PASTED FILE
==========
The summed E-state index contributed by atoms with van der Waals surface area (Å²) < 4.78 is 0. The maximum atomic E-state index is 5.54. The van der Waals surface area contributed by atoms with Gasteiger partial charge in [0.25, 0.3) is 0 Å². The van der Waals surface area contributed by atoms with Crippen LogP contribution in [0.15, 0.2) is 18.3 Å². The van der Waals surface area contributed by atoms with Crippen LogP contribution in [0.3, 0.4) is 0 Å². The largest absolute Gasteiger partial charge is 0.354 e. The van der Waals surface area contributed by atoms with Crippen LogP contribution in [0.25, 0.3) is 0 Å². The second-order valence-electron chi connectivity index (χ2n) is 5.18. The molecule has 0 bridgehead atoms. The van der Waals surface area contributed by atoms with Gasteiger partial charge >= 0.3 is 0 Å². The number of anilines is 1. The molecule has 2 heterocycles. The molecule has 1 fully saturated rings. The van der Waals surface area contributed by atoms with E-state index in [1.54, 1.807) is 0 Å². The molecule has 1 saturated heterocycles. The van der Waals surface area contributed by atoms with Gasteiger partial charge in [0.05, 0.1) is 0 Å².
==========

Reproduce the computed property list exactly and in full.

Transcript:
The summed E-state index contributed by atoms with van der Waals surface area (Å²) < 4.78 is 0. The maximum atomic E-state index is 5.54. The van der Waals surface area contributed by atoms with Gasteiger partial charge in [0.25, 0.3) is 0 Å². The van der Waals surface area contributed by atoms with Crippen LogP contribution in [0.15, 0.2) is 18.3 Å². The van der Waals surface area contributed by atoms with Crippen LogP contribution in [0.3, 0.4) is 0 Å². The largest absolute Gasteiger partial charge is 0.354 e. The van der Waals surface area contributed by atoms with Crippen LogP contribution in [0.25, 0.3) is 0 Å². The second-order valence-electron chi connectivity index (χ2n) is 5.18. The molecule has 0 bridgehead atoms. The van der Waals surface area contributed by atoms with Gasteiger partial charge >= 0.3 is 0 Å². The number of anilines is 1. The molecule has 2 heterocycles. The molecule has 1 fully saturated rings. The van der Waals surface area contributed by atoms with E-state index in [1.54, 1.807) is 0 Å². The molecule has 1 saturated heterocycles. The van der Waals surface area contributed by atoms with Gasteiger partial charge in [0.05, 0.1) is 0 Å².